It’s unclear if Merkel will go down, or if Le Pen will win in France. But that we’re even at this point where it’s possible is remarkable in and of itself. Le Pen spent the past few days in New York City, making a surprise appearance at Trump Tower hoping for a meeting which she didn’t get with the president-elect. Merkel, meanwhile, is clearly scared enough of a potential electoral loss in 2017 that she’s skipping her regular appearance in Davos at the World Economic Forum so as to avoid providing populist opponents of her globalism with any ammunition heading into this year. It comes on the heels of her pledge to ban burkhas in her speech announcing she intends to stand for re-election, a complete reversal from a leading open borders advocate who’s perhaps singlehandedly overseen the importation of millions of Muslims into mainland Europe including Germany.

The New York Times’ Michael J. de la Merced and Russell Goldman detail how the World Economic Forum has, for decades, been the exclusive annual hang-out for the world’s political, financial and cultural elites—a place where they gather together, and celebrate themselves.

“The annual meeting runs on a tiered system of colored badges denoting just how important one is, or is not,” Merced and Goldman write. “White badges are for attendees able to attend any official event and make full use of the forum’s facilities. Orange badges are reserved for the 500 journalists who cover the forum, but are not allowed at some parties. Other badges, like purple ones, denote technical or support staff and limit their holders to a few areas. If that system were not complicated enough, local hotels like the Belvedere and the InterContinental often sell their own badges to the bankers and consultants who descend upon Davos — but not the forum itself — to strike deals and chat up clients. These souls camp out at the hotels, renting rooms for business meetings by day and soiree hopping at night.”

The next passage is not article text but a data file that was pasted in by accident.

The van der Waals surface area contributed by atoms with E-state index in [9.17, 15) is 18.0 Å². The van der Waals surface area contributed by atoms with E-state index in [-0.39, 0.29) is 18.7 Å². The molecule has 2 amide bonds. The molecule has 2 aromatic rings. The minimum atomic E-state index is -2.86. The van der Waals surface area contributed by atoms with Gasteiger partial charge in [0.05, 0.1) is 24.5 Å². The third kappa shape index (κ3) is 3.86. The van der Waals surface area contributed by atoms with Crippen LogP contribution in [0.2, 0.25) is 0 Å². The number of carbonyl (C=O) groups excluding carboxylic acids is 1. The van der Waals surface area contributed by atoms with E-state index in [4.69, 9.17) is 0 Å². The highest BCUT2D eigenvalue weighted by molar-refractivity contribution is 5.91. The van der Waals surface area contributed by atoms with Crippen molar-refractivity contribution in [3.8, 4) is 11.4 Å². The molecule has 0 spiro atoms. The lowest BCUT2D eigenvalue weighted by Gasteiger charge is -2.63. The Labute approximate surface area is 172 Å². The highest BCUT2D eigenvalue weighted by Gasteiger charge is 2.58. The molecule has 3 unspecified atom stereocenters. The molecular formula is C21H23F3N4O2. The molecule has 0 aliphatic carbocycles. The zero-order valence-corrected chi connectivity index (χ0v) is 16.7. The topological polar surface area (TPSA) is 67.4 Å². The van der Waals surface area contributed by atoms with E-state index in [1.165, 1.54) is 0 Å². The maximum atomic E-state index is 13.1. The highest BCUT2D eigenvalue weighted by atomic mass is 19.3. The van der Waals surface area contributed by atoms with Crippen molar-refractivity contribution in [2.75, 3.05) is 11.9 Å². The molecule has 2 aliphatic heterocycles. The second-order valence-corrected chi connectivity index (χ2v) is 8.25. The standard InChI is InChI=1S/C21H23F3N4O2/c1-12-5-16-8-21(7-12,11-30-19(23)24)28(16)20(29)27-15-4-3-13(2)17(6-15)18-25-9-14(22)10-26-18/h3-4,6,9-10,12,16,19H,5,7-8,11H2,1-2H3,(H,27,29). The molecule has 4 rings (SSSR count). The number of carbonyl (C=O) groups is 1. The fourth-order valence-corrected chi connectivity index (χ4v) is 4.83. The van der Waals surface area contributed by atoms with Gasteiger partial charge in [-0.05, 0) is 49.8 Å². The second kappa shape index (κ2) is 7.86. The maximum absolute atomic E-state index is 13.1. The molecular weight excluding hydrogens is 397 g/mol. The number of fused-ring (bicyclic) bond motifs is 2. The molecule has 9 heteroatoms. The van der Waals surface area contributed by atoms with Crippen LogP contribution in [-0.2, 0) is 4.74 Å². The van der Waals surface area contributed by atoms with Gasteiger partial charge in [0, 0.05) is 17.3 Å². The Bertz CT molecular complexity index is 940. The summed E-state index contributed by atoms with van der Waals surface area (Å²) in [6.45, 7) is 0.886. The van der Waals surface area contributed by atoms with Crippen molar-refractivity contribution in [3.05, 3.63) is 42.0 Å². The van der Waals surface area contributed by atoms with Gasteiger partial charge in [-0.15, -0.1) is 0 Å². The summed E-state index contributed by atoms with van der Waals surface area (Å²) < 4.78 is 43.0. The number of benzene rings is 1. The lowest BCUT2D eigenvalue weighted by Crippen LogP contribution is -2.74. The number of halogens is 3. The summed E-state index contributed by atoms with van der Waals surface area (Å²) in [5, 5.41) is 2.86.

While most of the official events are things like lectures, speeches, panels and discussions, the Times writers highlight some of the “more esoteric attractions” like “a simulation of a refugee’s experience, where Davos attendees crawl on their hands and knees and pretend to flee from advancing armies.”

There are also lots of parties and schmoozing behind the scenes, where the elites bond together.

“There are several official cocktail receptions, but the action really lies in a galaxy of events hosted by corporations. Some are small, intimate dinners that feature the likes of Leonardo DiCaprio and Bono,” Merced and Goldman write. “Others are dazzling affairs: JPMorgan Chase, for example, has previously taken over the Kirchner Museum Davos for drinks with its chief executive, Jamie Dimon, and Tony Blair, the former British prime minister. Google’s annual party at the InterContinental Hotel has become the hottest ticket in town. The investor Anthony Scaramucci, now an adviser to Donald J. Trump, for years has hosted a reception at the famed Hotel Europe featuring a sometimes eye-popping list of high-end Champagne and Bordeaux red wine. A more recent up-and-comer is hosted by, a business software maker, whose chief, Marc Benioff, is one of the forum’s most ardent boosters. Last year’s Salesforce party included Mr. Benioff flying in scores of fresh flower leis and a band from Hawaii, as Eric Schmidt of Google and other tech notables danced in a corner. Several years ago, Sean Parker of Napster and Facebook fame, hosted an over-the-top gathering that featured stuffed animal heads shooting laser beams out of their eyes. And the Russian billionaire Oleg Deripaska has thrown opulent gatherings at a nearby villa where the Champagne flowed freely For a nightcap, the Davos crowd traditionally retires to the Tonic Bar at Hotel Europe, sipping cocktails while the forum fixture Barry Colson leads the crowd in Billy Joel singalongs.”